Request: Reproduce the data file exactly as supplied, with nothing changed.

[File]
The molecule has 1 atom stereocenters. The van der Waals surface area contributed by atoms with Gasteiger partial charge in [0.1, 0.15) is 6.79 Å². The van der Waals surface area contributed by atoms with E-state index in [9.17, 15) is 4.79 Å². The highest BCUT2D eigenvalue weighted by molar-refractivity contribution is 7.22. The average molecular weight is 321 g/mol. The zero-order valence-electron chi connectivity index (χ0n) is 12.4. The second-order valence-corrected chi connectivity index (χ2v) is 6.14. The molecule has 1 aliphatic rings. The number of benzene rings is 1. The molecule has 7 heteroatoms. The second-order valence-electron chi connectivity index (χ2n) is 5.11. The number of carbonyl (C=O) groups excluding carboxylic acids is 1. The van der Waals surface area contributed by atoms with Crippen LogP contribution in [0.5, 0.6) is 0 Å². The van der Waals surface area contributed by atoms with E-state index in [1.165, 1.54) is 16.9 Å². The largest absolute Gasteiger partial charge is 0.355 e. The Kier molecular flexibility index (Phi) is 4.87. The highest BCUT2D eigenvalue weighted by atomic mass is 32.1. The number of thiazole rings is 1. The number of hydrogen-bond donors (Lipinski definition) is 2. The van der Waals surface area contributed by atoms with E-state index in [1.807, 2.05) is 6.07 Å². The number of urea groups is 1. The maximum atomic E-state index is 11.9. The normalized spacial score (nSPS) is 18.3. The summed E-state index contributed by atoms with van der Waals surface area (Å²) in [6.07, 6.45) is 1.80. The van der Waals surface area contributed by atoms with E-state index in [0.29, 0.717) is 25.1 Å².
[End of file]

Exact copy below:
The molecule has 1 atom stereocenters. The van der Waals surface area contributed by atoms with Gasteiger partial charge in [0.1, 0.15) is 6.79 Å². The van der Waals surface area contributed by atoms with E-state index in [9.17, 15) is 4.79 Å². The highest BCUT2D eigenvalue weighted by molar-refractivity contribution is 7.22. The average molecular weight is 321 g/mol. The zero-order valence-electron chi connectivity index (χ0n) is 12.4. The second-order valence-corrected chi connectivity index (χ2v) is 6.14. The molecule has 1 aliphatic rings. The number of benzene rings is 1. The molecule has 7 heteroatoms. The second-order valence-electron chi connectivity index (χ2n) is 5.11. The number of carbonyl (C=O) groups excluding carboxylic acids is 1. The van der Waals surface area contributed by atoms with Crippen LogP contribution in [0.5, 0.6) is 0 Å². The van der Waals surface area contributed by atoms with E-state index in [1.165, 1.54) is 16.9 Å². The largest absolute Gasteiger partial charge is 0.355 e. The Kier molecular flexibility index (Phi) is 4.87. The highest BCUT2D eigenvalue weighted by atomic mass is 32.1. The number of thiazole rings is 1. The number of hydrogen-bond donors (Lipinski definition) is 2. The van der Waals surface area contributed by atoms with E-state index in [1.807, 2.05) is 6.07 Å². The number of urea groups is 1. The maximum atomic E-state index is 11.9. The normalized spacial score (nSPS) is 18.3. The summed E-state index contributed by atoms with van der Waals surface area (Å²) in [6.07, 6.45) is 1.80. The van der Waals surface area contributed by atoms with E-state index in [0.29, 0.717) is 25.1 Å².